Who, where, what and where to now? A snapshot of publishing patterns in Australian orthopaedic surgery

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Research is fundamental to ensure high‐quality, accessible patient‐centred orthopaedic surgical services for the Australian community. Accordingly, there is an impetus to develop research capability within orthopaedics.1 Developing research capability is a challenging undertaking requiring widespread multifaceted engagement from the Australian orthopaedic surgical community.
The Australian Orthopaedic Association (AOA) promotes the development of research capability through provision of funding, seminars and requirements in training selection and completion.2 To fulfil training requirements, Australian orthopaedic trainees must provide evidence of dissemination of research findings through conference presentations or journal publications. Journal publications have the potential for a wider audience and greater impact on clinical practice.
The development of a researcher's knowledge, behaviours and attitudes is a lifelong pursuit, requiring a supportive environment, mentorship and guidance, as well as preparedness, motivation and ability to work with others.5 The development of research capability can be guided by models such as the ‘Bland et al. 2002 Model of Faculty Research Productivity’, subjectively evaluated using models such as the ‘Vitae Researcher Development Framework’ or objectively measured via tracking the dissemination of individual's findings through citation‐based metrics.5 In relation to the latter, journal impact factor (JIF) is a dynamic bibliometric measure of journal prestige calculated by averaging the citation per article published in the journal over the prior two calendar years.7 While a rudimentary marker, it is widely recognized as a reasonable proxy indicator of journal quality.8 Additional surrogate measures include ‘levels of evidence’, which have been adopted from Oxford's Centre for Evidence‐Based Medicine (CEBM) by several orthopaedic journals.10 While research collaboration is complex and difficult to measure, co‐authorship provides a useful surrogate measure of researchers’ collaboration.12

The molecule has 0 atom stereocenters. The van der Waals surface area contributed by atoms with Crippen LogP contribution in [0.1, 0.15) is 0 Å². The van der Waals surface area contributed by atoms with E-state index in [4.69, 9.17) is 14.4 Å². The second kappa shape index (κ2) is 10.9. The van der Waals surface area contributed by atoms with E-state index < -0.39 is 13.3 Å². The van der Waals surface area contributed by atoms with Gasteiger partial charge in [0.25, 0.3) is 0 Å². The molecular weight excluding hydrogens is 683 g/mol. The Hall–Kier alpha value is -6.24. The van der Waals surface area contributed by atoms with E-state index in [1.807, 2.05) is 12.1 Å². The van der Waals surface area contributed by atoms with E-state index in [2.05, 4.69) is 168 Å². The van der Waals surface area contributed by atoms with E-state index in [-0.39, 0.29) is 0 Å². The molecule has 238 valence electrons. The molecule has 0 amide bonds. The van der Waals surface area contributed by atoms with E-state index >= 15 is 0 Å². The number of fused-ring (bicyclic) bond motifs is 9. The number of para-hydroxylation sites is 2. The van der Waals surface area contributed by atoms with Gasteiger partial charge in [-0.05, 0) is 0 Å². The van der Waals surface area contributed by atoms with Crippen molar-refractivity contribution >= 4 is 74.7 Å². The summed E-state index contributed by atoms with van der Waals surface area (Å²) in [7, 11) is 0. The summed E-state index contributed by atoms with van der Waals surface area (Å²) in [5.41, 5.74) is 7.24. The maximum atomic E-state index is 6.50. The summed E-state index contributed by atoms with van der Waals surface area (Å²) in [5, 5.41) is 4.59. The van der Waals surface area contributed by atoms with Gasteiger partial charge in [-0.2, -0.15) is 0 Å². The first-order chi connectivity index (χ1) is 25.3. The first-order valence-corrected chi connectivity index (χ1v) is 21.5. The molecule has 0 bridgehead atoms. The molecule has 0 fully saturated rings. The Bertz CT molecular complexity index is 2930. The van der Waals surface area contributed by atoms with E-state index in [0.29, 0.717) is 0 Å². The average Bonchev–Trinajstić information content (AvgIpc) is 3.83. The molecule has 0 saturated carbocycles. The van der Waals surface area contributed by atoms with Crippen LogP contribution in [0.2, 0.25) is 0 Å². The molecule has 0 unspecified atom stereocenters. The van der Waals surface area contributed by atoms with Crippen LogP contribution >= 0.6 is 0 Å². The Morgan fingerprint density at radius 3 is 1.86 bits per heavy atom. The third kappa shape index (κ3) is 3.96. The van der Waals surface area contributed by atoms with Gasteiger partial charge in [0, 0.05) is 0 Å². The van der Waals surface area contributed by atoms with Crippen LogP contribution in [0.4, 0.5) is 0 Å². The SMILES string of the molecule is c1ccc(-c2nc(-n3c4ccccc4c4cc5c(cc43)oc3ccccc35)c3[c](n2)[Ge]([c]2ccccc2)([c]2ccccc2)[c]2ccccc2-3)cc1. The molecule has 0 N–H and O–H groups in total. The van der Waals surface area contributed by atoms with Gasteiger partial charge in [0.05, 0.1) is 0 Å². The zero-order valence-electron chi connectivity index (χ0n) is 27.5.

Currently, there are no objective data to document the current state of orthopaedic research in Australia. We aim to provide an objective snapshot of research publications in orthopaedic journals with a JIF >1 by Australian orthopaedic trainees and surgeons, in order to contribute to the ongoing discussion on building research capability in the AOA.
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